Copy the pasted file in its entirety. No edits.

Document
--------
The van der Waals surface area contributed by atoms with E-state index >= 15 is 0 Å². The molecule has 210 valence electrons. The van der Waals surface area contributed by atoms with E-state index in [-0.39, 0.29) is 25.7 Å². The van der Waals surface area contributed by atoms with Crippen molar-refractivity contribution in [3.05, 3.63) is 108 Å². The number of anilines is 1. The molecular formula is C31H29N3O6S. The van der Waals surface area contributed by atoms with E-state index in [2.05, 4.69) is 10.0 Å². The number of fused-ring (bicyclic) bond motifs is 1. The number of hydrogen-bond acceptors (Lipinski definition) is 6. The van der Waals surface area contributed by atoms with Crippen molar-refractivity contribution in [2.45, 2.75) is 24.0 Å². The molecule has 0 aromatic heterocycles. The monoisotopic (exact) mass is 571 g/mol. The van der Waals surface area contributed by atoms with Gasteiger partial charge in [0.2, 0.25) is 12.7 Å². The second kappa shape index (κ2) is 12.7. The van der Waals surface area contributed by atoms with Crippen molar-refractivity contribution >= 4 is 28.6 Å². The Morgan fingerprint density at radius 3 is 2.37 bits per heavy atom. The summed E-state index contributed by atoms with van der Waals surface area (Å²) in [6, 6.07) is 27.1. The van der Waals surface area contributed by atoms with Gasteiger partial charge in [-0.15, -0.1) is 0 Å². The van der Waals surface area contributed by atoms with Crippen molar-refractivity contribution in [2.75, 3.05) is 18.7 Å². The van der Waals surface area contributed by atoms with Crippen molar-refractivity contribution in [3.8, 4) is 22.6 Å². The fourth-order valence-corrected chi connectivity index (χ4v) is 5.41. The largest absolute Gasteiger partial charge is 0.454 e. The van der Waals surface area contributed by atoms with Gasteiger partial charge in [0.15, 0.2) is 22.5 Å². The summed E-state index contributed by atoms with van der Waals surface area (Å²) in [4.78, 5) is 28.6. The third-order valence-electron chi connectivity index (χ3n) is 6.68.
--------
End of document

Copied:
The van der Waals surface area contributed by atoms with E-state index >= 15 is 0 Å². The molecule has 210 valence electrons. The van der Waals surface area contributed by atoms with E-state index in [-0.39, 0.29) is 25.7 Å². The van der Waals surface area contributed by atoms with Crippen molar-refractivity contribution in [3.05, 3.63) is 108 Å². The number of anilines is 1. The molecular formula is C31H29N3O6S. The van der Waals surface area contributed by atoms with E-state index in [2.05, 4.69) is 10.0 Å². The number of fused-ring (bicyclic) bond motifs is 1. The number of hydrogen-bond acceptors (Lipinski definition) is 6. The van der Waals surface area contributed by atoms with Crippen molar-refractivity contribution in [2.45, 2.75) is 24.0 Å². The molecule has 0 aromatic heterocycles. The monoisotopic (exact) mass is 571 g/mol. The van der Waals surface area contributed by atoms with Gasteiger partial charge in [0.2, 0.25) is 12.7 Å². The second kappa shape index (κ2) is 12.7. The van der Waals surface area contributed by atoms with Crippen molar-refractivity contribution >= 4 is 28.6 Å². The Morgan fingerprint density at radius 3 is 2.37 bits per heavy atom. The summed E-state index contributed by atoms with van der Waals surface area (Å²) in [6, 6.07) is 27.1. The van der Waals surface area contributed by atoms with Gasteiger partial charge in [-0.15, -0.1) is 0 Å². The van der Waals surface area contributed by atoms with Crippen molar-refractivity contribution in [2.75, 3.05) is 18.7 Å². The van der Waals surface area contributed by atoms with Crippen molar-refractivity contribution in [3.8, 4) is 22.6 Å². The fourth-order valence-corrected chi connectivity index (χ4v) is 5.41. The largest absolute Gasteiger partial charge is 0.454 e. The van der Waals surface area contributed by atoms with Gasteiger partial charge in [0.15, 0.2) is 22.5 Å². The summed E-state index contributed by atoms with van der Waals surface area (Å²) in [4.78, 5) is 28.6. The third-order valence-electron chi connectivity index (χ3n) is 6.68.